Each of the last 10 years in April, the third graders of Glen Rose Intermediate School get a crash course in wildlife and conservation – including visiting a white rhino crash – at Fossil Rim Wildlife Center.

A crash is a group of rhinos, and while some of the students who visited April 10 might have already known that, it was the first trip to Fossil Rim for a stunning number of children when considering the school is just five miles from the wildlife center. The group included nine teachers and 135 students, while the number of students over the years has ranged from 120-152.

“I believe that about 60 percent of these children are visiting Fossil Rim for the first time,” said Candace Stegint, one of the third-grade teachers in attendance. “Several children asked how far Fossil Rim is from school, like they didn’t realize it was just a few miles down the road.”

Stegint was actually the person a decade ago to look into the possibility of these annual visits.

“When I arrived at Glen Rose Intermediate 10 years ago, we were doing a fundraiser for Fossil Rim,” she said. “The third graders were taught about nonprofit organizations, and they donated the money they raised from a carwash to Fossil Rim. We decided to partner with Fossil Rim and learn more about what nonprofits do.”

Enter Kelley Snodgrass, who has worked at Fossil Rim since it opened to the public in 1984 and is currently both the interim executive director of the wildlife center and the GRISD board president. 

“Kelley was already working with the school, so I called and introduced myself,” Stegint said. “He was so welcoming and told me it was Fossil Rim’s mission for every third grader in Glen Rose to come through the park and experience Fossil Rim.”

Snodgrass talked about why the mass infusion of local youth on a day in April each year is so important. 

“I think this really gives the opportunity for every GRISD student to be able to go through Fossil Rim and learn a little bit about a place that is nearly in their backyard,” he said. “To learn more about conservation and the efforts being made out here at Fossil Rim Wildlife Center is important because these kids are part of the community that Fossil Rim exists in. If a child grew up in Glen Rose and never had the opportunity to come here, that would be a shame and that’s exactly why we do this.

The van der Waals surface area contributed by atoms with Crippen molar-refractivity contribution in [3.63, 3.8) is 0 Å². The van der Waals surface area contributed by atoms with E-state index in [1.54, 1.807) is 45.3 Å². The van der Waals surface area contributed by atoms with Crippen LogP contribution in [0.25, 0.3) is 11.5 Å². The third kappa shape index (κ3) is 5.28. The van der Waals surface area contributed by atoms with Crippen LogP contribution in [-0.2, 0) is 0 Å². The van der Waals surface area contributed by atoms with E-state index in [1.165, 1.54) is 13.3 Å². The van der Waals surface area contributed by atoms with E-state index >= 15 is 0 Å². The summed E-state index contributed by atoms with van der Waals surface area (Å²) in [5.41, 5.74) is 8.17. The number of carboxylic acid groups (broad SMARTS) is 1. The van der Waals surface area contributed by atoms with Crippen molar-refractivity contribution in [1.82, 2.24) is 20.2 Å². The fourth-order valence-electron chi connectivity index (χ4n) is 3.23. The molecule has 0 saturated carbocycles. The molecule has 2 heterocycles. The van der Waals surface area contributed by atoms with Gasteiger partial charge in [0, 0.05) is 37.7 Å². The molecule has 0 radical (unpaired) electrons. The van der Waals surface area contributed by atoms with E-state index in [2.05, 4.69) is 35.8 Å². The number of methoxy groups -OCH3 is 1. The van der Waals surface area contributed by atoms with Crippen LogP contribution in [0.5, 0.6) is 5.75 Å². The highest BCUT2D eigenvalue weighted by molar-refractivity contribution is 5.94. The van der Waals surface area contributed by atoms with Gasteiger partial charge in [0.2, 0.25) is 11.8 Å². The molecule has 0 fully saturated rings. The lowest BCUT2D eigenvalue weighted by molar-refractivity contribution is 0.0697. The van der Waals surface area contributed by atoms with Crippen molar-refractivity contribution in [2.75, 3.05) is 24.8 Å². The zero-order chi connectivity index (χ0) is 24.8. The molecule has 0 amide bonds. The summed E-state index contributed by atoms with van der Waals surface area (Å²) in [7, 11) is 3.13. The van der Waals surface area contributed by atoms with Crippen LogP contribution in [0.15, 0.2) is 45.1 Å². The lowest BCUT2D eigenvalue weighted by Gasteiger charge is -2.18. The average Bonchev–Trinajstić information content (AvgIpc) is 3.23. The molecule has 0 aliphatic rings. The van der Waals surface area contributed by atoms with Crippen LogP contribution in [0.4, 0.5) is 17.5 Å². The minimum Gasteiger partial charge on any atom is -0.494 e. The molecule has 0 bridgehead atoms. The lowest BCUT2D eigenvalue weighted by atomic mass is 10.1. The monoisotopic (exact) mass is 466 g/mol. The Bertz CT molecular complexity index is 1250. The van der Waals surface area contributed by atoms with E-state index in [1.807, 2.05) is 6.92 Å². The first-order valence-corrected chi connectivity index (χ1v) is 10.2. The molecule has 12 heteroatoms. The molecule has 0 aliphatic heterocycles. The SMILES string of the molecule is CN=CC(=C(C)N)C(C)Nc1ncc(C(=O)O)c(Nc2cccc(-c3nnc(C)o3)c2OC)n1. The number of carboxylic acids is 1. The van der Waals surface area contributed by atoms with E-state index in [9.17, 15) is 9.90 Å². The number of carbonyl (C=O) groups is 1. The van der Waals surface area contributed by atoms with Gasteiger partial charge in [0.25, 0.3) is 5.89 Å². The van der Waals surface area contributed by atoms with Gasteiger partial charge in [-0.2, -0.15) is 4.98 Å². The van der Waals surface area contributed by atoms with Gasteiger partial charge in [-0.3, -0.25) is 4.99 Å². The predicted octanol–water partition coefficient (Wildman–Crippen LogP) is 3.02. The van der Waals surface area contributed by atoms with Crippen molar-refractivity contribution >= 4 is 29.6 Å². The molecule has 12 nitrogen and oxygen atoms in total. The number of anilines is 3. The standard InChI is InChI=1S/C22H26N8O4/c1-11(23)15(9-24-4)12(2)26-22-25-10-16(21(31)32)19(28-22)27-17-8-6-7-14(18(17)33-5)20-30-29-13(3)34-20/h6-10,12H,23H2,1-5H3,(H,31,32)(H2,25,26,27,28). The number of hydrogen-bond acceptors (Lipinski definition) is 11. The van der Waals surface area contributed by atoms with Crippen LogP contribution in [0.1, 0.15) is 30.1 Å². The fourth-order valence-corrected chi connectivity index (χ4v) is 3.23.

“We’ll continue on with it. I think it instills a sense of community pride, but also global pride, for them to know we are part of projects in places like Africa.”

The students definitely had fun, but learning stayed at the forefront of every activity – other than maybe lunchtime. 

“As teachers, we hope these kids get an appreciation for nature and animals,” Stegint said. “Be compassionate because animals need to be treated with kindness. The more you know about animals, the more you can do for them. We’ve had several children go on to become very conservation-minded in high school and say they remember this trip very well.”

When the tour bus that Snodgrass was driving reached the White Rhino Yard, not only did several students know rhinos are poached for their horns, but one of them pointed out that the horns are made of keratin. The students had been studying Fossil Rim and its animal species on their iPads ahead of time.

“We try to teach a lot about, not only life science, but animal behaviors and habitats,” Stegint said. “They know so much more than you think and they remember very well. We did study about rhinos. For this one field trip, in our curriculum we cover all eight TEKS (Texas Essential Knowledge and Skills) mandated by the State of Texas for life science. 

“This is hands-on learning; the children are hearing vocabulary terms and seeing concepts they’ve been taught.”

Stegint mentioned that these annual tours began in school buses, but said that Snodgrass made sure they transitioned to open-air tour vehicles in later years for the benefit of the experience.